Despite meeting with management, conditions remained dangerous. Miller slipped and fell “on numerous occasions.” During a hearing involving Nevada’s workers compensation system, Santa Fe employee Robert Miller testified before the Senate Commerce and Labor committee. According to the minutes “Mr. Miller replied that he had first personally met with management and was told it would be resolved. Then he and his co-workers met with management to resolve the problem. He said that outside of a couple of days of some cleaning, maintenance on the floor, and picking up the trash, nothing was really done and he does not think the problem has been addressed.” Miller also told the committee “though he wears the proper footwear, he has slipped on the floor on numerous occasions.” [Nevada Senate Commerce and Labor Committee Minutes, 2/11/1993]
Robert Miller was fired from the Santa Fe three days after testifying before Lowden’s committee. A week after Robert Miller testified about unsafe working conditions at the Santa Fe, the Nevada Appeal reported that Miller had been fired from his job. “Robert Miller said he was fired Monday, three days after testifying before the Senate Commerce and Labor Committee about the conditions in a kitchen at the Santa Fe hotel-casino.” [Nevada Appeal, 2/17/1993]
Lowden supported cuts to disabled workers
Sue Lowden supported cuts to disabled workers’ compensation. During the debate on overhauling the state’s workers’ compensation system, Sue Lowden supported a motion to limit PPD awards to injured workers with a 15 percent disability or more. Lowden also supported a motion to slash the formula for calculating PPD awards despite a comment from Senator Shaffer saying “I cannot take any more money away from the injured worker. I just can’t see it. We’re beating him to death now.” [NV Senate Commerce and Labor Committee Minutes, 3/10/1993]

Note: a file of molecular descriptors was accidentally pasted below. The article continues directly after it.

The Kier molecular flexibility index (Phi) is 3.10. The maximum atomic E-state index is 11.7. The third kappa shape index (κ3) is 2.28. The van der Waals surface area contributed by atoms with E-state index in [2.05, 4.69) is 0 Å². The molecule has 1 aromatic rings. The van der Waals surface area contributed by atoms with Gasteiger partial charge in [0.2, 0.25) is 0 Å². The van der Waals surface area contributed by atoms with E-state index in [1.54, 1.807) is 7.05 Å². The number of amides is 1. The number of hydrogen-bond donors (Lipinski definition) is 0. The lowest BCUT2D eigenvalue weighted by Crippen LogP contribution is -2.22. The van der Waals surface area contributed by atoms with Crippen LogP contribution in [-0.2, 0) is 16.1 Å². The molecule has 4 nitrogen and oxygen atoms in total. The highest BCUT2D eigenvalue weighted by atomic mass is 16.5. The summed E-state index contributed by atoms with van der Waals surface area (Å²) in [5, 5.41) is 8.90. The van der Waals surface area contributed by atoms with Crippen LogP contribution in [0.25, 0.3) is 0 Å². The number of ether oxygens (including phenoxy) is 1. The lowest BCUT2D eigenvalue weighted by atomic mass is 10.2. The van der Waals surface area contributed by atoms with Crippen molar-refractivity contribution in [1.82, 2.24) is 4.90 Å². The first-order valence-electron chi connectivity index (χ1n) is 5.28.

Lowden said paying partially disabled workers too much could be “detrimental” for the Nevada economy. According to Senate Commerce and Labor Committee minutes during an April 1995 meeting discussing workers’ compensation, Lowden commented on PPD compensation. “Senator Lowden observed from an economic development point of view, one of the first items investigated by potential industries are PPD awards, in order to decide if Nevada has a good climate for business. She went on to state she feels PPD awards are so high it could have a detrimental effect to economic development.” [NV Senate Commerce and Labor Committee Minutes, 4/27/1995]
Lowden’s casinos cited for numerous OSHA violations
Sue Lowden’s casinos have been cited for 221 workplace safety violations. During the years when Lowden played a role in the management of the Sahara, Hacienda, Santa Fe and Pioneer hotels and casinos, her companies were cited by OSHA at least 221 times, including 52 violations classified as “serious” and four repeat violations. [OSHA Inspection Records: Hacienda Hotel and Casino, 1988-1995, Sahara Hotel and Casino, 1988-1995, Santa Fe Hotel and Casino, 1991-2000, and Pioneer Hotel and Casino, 1989-2010]
Sue Lowden’s casinos have been fined 35 times for workplace safety violations. During the years when Sue Lowden played a role in the management of the Sahara, Hacienda, Santa Fe and Pioneer hotels and casinos, her companies were fined at least 35 times, including one fine for $12,400 for a repeated violation. [OSHA Inspection Records: Hacienda Hotel and Casino, 1988-1995, Sahara Hotel and Casino, 1988-1995, Santa Fe Hotel and Casino, 1991-2000, and Pioneer Hotel and Casino, 1989-2010]
February 2001: Pioneer Hotel was fined for improper wiring near flammable vapors. The Pioneer Hotel was fined $1,680 after an inspection arising from a complaint found that it had violated a requirement that explosion-proof wiring must be used in areas where dangerous quantities of flammable vapors are sprayed. [OSHA Inspection Record, Citations Issued 2/2/2001, OSHA Regulation Definitions–Spray Finishing Using Flammable And Combustible Materials]